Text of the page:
11 Comments

Richly Colored 

Photo by Gretchen E.K. Engel

Photo by Gretchen E.K. Engel

One topic that came up after Realm Makers was one about diversity in the spec fiction community.

For me, I love reading books about people from diverse backgrounds. One of my favorite series in grade school were Sydney Taylor’s All-of-a-Kind family series about Jewish children in turn-of-the-century New York City. I loved learning about the holidays, traditions, and foods.

Two of my favorite non-speculative Christian authors are Camy Tang and Rajdeep Paulus. Camy Tang’s “Sushi series” had me laughing out loud more than once as the Japanese-Chinese-American cousins navigated life and love. Rajdeep Paulus’s Swimming Through Clouds and its sequels were gut-wrenching as the heroine and her brother were held captive in an abusive situation. While the situation could happen in any family, the main characters’ Indian-Dutch South African background added depth and texture. Another one of my favorite authors is Ronie Kendig. Her military thrillers have a diverse cast and several with interracial or intercultural couples that are organic and realistic.

As for speculative fiction, science fiction and fantasy can be a great place to explore race, culture, religion, country identity, and every other demographic. Right now I’m reading Kathrese McKee’s novella, The Healer’s Curse. It’s heroine is black but because it’s set in a different world, she’s able to explore cultural, racial, and political differences without the framework of 21st century America. It’s a prequel to Mardan’s Mark, which has an equally diverse cast and both are set during a time of two kingdoms on the brink of war.

Think about it. The Fellowship of the Ring is about unity among Hobbits, Elves, Dwarves, and Humans. Star Wars wouldn’t be the same without the strife between nationality, religion, race, species, even sentient beings versus artificial intelligence: Jedi, Sith, Rebels, Empire, Wookies, Gungans, clones, droids, and creatures I don’t even know their species name.

One of the things I love best about my steam punk Elf stories is that the worlds have their own people and culture. I get to explore how people are truly alike and different. And at the end of the day, really it only matters whether or not they have pointed ears.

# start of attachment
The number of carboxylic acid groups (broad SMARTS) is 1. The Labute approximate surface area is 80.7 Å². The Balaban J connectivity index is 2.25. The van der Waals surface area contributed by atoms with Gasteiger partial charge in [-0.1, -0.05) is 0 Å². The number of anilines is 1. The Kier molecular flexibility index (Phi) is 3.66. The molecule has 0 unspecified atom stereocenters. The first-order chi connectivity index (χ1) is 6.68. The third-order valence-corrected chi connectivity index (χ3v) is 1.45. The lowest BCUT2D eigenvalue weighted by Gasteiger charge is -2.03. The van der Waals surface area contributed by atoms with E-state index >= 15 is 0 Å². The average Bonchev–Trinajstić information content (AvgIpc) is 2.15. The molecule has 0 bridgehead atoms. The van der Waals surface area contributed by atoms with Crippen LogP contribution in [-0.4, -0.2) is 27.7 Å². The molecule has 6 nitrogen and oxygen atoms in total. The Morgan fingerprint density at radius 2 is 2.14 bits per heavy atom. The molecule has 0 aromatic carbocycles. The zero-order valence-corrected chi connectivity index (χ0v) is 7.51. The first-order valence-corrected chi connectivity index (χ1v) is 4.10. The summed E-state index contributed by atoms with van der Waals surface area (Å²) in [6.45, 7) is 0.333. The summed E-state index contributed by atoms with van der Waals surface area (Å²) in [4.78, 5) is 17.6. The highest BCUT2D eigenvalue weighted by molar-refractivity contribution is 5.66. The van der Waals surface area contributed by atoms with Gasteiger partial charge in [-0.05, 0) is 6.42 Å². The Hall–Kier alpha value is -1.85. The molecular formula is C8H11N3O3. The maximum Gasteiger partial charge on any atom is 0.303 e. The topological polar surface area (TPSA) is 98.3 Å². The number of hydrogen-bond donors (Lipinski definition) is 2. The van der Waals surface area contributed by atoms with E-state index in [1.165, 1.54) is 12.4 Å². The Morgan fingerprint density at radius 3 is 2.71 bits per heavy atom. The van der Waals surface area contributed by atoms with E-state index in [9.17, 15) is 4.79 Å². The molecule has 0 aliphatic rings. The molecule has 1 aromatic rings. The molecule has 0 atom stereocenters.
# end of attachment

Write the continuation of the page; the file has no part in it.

What is your favorite book featuring characters who are from a different race, culture, or species?

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About Gretchen E K Engel

Chemical engineer by day, spec fiction writer by night

11 comments on “Richly Colored 

  1. One of my favorite series of all time is Lois McMaster Bujold’s Vorkosigan series. It’s a great example of diversity of culture and the realities of that diversity. Not only are there different cultures, but you see them clashing and the characters dealing with the differences and challenges of prejudice, class standing, disabilities, etc.

    It’s all so integral to the story that you don’t even notice while reading, but when I stand back and really analyze it, she deals with some important social issues.

  2. I enjoyed the heck out of Cinder, because it’s set in a futuristic China. Cyborgs get lunch off the noodle carts, eat with chopsticks, and worry about their ancestors–set against a Cinderella retelling. Or the Temeraire books, which is the Napoleonic wars had both sides had a dragon Air Force. There’s a couple of books set in China, one in Africa, one in Australia, one in Japan, one in South America–and it’s a treat to see each culture and how their dragons are treated. In Africa the dragons are revered as family members, while in Russia they’re treated like animals with vicious wing-hobbles.
    Each new book in the series is a delight, and the diversity of the dragons and culture sis a big part.

  3. One of my favorites is Bridge of Birds by Barry Hughart, “a novel of an ancient China that never was.” It was a 1985 World Fantasy Award winner for best novel (along with Robert Holdstock’s Mythago Wood) and 1986 Mythopoeic Award winner for best fantasy.
    Both ferocious and fiercely funny, this book has stayed in my top 10 all-time favorite novels. Starts a bit slow but it’s a delight.
    Oh, a warning: there is a seduction scene, but it has to be the most hysterically funny one in history.

  4. Thanks for the kind words about Healer’s Curse and Mardan’s Mark, Gretchen. My family is richly colored, and I wanted to reflect that in my fiction. The family of man is richly colored, and we shouldn’t be shy about embracing that fact. Thanks again for writing this thoughtful article.

  5. […] I want to recommend a post written by an acquaintance of mine, Gretchen E. K. Engel, entitled “Richly Colored.” […]

  6. Heather LL FitzGerald’s Tethered World Chronicles also has a diverse cast.

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